One in five Brits unaware Europe is a continent
Millions of Brits struggle with basic geography knowledge, with more than one in five unaware Europe is a continent, a study has found.
Researchers found two-thirds have no idea the world is made up of seven land masses, with one in four wrongly believing there are only five.
And three per cent – or the equivalent of 1.5m people – even think Great Britain is its own continent.
Another one in four don’t know Antarctica is home to the south pole.
The poll was commissioned by British Airways Holidays to coincide with students receiving their A level and GCSE in the UK.
But despite 63 per cent of adults describing themselves as ‘well-travelled’, visiting an average of nine countries each, just one third reckon they would pass GCSE geography if they were to take the exam now.
The study also found 54 per cent of Brits admit their knowledge of world locations, capital cities or landmarks is ‘ok’ or ‘poor’.
Almost one quarter think the most commonly spoken language in Brazil is Spanish, rather than the correct answer of Portuguese.
And one in four are unable to name the Sahara Desert as the largest hot desert in the world.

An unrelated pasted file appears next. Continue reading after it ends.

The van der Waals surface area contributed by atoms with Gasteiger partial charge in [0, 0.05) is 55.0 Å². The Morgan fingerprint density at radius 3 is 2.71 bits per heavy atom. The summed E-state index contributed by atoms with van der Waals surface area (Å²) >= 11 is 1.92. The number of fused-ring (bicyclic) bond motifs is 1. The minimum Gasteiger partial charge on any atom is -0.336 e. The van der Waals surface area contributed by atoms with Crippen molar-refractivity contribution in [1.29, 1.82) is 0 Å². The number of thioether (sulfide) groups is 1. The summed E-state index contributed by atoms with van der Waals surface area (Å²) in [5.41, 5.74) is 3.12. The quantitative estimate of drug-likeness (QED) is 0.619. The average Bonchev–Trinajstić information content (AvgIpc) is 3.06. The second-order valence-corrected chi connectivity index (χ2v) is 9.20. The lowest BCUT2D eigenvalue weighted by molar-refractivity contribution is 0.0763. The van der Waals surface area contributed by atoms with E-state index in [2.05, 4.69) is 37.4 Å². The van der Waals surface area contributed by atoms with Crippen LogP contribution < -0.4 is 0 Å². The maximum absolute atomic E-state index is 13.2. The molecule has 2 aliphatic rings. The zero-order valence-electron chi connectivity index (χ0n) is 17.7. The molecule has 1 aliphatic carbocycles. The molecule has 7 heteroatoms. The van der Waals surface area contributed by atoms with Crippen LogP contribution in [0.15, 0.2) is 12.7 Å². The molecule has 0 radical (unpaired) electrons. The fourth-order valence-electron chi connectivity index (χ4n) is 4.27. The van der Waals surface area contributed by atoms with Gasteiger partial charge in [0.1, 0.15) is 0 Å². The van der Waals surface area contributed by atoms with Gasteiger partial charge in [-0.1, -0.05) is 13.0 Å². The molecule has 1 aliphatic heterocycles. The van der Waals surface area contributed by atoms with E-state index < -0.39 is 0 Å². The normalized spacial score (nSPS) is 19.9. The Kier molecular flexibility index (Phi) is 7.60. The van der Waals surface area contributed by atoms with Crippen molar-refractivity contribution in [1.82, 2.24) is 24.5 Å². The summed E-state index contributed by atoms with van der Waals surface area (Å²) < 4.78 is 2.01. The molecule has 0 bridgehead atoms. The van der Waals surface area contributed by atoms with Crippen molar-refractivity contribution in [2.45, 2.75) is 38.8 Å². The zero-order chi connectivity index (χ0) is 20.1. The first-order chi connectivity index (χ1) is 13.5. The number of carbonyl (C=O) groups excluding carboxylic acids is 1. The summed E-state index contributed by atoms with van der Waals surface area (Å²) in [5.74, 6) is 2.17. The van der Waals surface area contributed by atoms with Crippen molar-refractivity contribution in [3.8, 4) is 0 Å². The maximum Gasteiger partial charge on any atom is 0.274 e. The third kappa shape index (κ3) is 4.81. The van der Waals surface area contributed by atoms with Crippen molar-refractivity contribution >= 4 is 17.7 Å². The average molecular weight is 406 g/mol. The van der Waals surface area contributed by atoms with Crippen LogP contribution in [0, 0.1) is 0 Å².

Sixty-three per cent have no idea there are 50 stars on the US flag and more than one in 10 struggle to name India as the home of the Taj Mahal.
And one tenth also think the Canadian city of Toronto is a US state and the same number pin pointed Athens as the home of the famous colosseum instead of Rome.
But when it comes to capital cities, Brits do a little better with 78 per cent able to identify Copenhagen as the capital of Denmark and 85 per cent correctly naming Washington D.C as the US capital.
The research polled 9,000 adults from 13 countries, including the US, France, Germany, Russia, Brazil and Australia.
One in four Australians struggle to name the Colosseum’s home as Rome, while almost one in five of French respondents and one in 10 Italians aren’t aware their home countries are part of the Alps.
Only 54 per cent of Australians correctly said Budapest was the capital of Hungary, whereas UK based respondents fared better with 66 per cent selecting the correct answer.
Six in 10 Germans could name India as the home of the Taj Mahal, yet a third of Russians don’t know Brazil’s language is Portuguese.
Claire Bentley, managing director of British Airways Holidays, said: “We all know most love to travel and our holidays are often one of the highlights of the year. But it’s unsurprising that Brits scored highly when asked to pick out capital cities.
“With the number of city break destinations growing, weekend breaks are hugely accessible. New destinations are opening up all the time, the web has made the world more accessible, and with our extensive route network there’s always more to explore and more ways to broaden your geography knowledge.”
Travellers can test their knowledge by taking the test here.